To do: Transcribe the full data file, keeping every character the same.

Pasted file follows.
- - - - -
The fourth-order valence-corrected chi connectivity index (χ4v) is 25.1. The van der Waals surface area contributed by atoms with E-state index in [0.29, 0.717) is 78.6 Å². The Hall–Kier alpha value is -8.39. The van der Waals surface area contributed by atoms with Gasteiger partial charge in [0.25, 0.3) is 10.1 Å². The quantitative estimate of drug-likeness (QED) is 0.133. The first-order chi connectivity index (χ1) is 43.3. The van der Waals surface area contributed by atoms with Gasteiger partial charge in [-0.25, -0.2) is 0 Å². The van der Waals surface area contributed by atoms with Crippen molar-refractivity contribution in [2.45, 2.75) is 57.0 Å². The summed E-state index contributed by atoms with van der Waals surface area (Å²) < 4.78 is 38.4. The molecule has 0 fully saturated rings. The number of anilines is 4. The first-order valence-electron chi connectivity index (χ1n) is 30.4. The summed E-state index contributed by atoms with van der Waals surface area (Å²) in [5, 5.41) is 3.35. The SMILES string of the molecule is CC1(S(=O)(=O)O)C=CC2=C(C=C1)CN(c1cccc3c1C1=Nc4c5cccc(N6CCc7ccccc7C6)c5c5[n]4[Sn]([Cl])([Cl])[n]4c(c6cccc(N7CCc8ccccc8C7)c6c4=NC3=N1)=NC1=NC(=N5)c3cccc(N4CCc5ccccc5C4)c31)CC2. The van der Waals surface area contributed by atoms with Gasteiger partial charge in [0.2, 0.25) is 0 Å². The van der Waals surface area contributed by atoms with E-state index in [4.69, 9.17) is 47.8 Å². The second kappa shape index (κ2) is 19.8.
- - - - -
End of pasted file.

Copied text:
The fourth-order valence-corrected chi connectivity index (χ4v) is 25.1. The van der Waals surface area contributed by atoms with E-state index in [0.29, 0.717) is 78.6 Å². The Hall–Kier alpha value is -8.39. The van der Waals surface area contributed by atoms with Gasteiger partial charge in [0.25, 0.3) is 10.1 Å². The quantitative estimate of drug-likeness (QED) is 0.133. The first-order chi connectivity index (χ1) is 43.3. The van der Waals surface area contributed by atoms with Gasteiger partial charge in [-0.25, -0.2) is 0 Å². The van der Waals surface area contributed by atoms with Crippen molar-refractivity contribution in [2.45, 2.75) is 57.0 Å². The summed E-state index contributed by atoms with van der Waals surface area (Å²) < 4.78 is 38.4. The molecule has 0 fully saturated rings. The number of anilines is 4. The first-order valence-electron chi connectivity index (χ1n) is 30.4. The summed E-state index contributed by atoms with van der Waals surface area (Å²) in [5, 5.41) is 3.35. The SMILES string of the molecule is CC1(S(=O)(=O)O)C=CC2=C(C=C1)CN(c1cccc3c1C1=Nc4c5cccc(N6CCc7ccccc7C6)c5c5[n]4[Sn]([Cl])([Cl])[n]4c(c6cccc(N7CCc8ccccc8C7)c6c4=NC3=N1)=NC1=NC(=N5)c3cccc(N4CCc5ccccc5C4)c31)CC2. The van der Waals surface area contributed by atoms with Gasteiger partial charge in [0.2, 0.25) is 0 Å². The van der Waals surface area contributed by atoms with E-state index in [4.69, 9.17) is 47.8 Å². The second kappa shape index (κ2) is 19.8.